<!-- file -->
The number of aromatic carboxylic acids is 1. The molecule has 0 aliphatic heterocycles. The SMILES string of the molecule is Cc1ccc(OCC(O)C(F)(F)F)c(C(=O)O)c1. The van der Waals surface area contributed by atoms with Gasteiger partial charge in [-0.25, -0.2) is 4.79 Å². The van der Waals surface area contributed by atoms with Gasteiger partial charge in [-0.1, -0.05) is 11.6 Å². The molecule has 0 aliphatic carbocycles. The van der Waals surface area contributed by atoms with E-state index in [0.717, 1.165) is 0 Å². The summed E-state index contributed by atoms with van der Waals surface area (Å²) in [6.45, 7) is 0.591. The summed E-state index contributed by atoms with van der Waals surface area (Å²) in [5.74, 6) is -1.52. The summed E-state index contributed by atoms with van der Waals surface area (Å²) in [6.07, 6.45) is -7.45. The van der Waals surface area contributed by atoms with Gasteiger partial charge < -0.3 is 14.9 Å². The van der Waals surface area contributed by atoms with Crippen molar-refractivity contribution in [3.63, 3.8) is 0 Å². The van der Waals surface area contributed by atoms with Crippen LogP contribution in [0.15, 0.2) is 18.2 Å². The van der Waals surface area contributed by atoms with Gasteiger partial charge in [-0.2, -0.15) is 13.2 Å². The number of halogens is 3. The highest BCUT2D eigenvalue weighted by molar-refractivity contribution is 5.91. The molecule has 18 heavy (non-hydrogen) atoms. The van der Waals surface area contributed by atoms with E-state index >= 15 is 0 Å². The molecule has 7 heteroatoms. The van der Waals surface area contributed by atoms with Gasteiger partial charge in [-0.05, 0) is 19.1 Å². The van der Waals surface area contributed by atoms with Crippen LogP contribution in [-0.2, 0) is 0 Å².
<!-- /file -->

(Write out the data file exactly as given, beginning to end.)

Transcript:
The number of aromatic carboxylic acids is 1. The molecule has 0 aliphatic heterocycles. The SMILES string of the molecule is Cc1ccc(OCC(O)C(F)(F)F)c(C(=O)O)c1. The van der Waals surface area contributed by atoms with Gasteiger partial charge in [-0.25, -0.2) is 4.79 Å². The van der Waals surface area contributed by atoms with Gasteiger partial charge in [-0.1, -0.05) is 11.6 Å². The molecule has 0 aliphatic carbocycles. The van der Waals surface area contributed by atoms with E-state index in [0.717, 1.165) is 0 Å². The summed E-state index contributed by atoms with van der Waals surface area (Å²) in [6.45, 7) is 0.591. The summed E-state index contributed by atoms with van der Waals surface area (Å²) in [5.74, 6) is -1.52. The summed E-state index contributed by atoms with van der Waals surface area (Å²) in [6.07, 6.45) is -7.45. The van der Waals surface area contributed by atoms with Gasteiger partial charge < -0.3 is 14.9 Å². The van der Waals surface area contributed by atoms with Crippen molar-refractivity contribution in [3.63, 3.8) is 0 Å². The van der Waals surface area contributed by atoms with Crippen LogP contribution in [0.15, 0.2) is 18.2 Å². The van der Waals surface area contributed by atoms with Gasteiger partial charge in [-0.2, -0.15) is 13.2 Å². The number of halogens is 3. The highest BCUT2D eigenvalue weighted by molar-refractivity contribution is 5.91. The molecule has 18 heavy (non-hydrogen) atoms. The van der Waals surface area contributed by atoms with E-state index >= 15 is 0 Å². The molecule has 7 heteroatoms. The van der Waals surface area contributed by atoms with Gasteiger partial charge in [-0.05, 0) is 19.1 Å². The van der Waals surface area contributed by atoms with Crippen LogP contribution in [-0.2, 0) is 0 Å².